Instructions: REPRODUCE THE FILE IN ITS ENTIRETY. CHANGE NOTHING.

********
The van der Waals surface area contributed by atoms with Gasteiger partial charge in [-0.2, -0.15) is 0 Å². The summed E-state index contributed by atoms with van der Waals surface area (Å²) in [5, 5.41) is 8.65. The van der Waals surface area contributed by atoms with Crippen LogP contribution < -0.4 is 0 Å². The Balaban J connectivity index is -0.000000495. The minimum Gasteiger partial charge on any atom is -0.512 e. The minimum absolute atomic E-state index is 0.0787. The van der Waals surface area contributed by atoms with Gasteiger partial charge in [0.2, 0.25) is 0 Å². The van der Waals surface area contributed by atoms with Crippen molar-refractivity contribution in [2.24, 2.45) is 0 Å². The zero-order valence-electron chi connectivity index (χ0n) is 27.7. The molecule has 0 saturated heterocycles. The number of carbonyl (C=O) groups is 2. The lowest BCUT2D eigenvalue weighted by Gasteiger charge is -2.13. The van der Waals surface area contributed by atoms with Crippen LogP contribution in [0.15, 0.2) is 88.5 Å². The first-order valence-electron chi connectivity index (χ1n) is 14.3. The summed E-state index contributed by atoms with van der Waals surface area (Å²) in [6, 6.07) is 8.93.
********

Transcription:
The van der Waals surface area contributed by atoms with Gasteiger partial charge in [-0.2, -0.15) is 0 Å². The summed E-state index contributed by atoms with van der Waals surface area (Å²) in [5, 5.41) is 8.65. The van der Waals surface area contributed by atoms with Crippen LogP contribution < -0.4 is 0 Å². The Balaban J connectivity index is -0.000000495. The minimum Gasteiger partial charge on any atom is -0.512 e. The minimum absolute atomic E-state index is 0.0787. The van der Waals surface area contributed by atoms with Gasteiger partial charge in [0.2, 0.25) is 0 Å². The van der Waals surface area contributed by atoms with Crippen molar-refractivity contribution in [2.24, 2.45) is 0 Å². The zero-order valence-electron chi connectivity index (χ0n) is 27.7. The molecule has 0 saturated heterocycles. The number of carbonyl (C=O) groups is 2. The lowest BCUT2D eigenvalue weighted by Gasteiger charge is -2.13. The van der Waals surface area contributed by atoms with Crippen LogP contribution in [0.15, 0.2) is 88.5 Å². The first-order valence-electron chi connectivity index (χ1n) is 14.3. The summed E-state index contributed by atoms with van der Waals surface area (Å²) in [6, 6.07) is 8.93.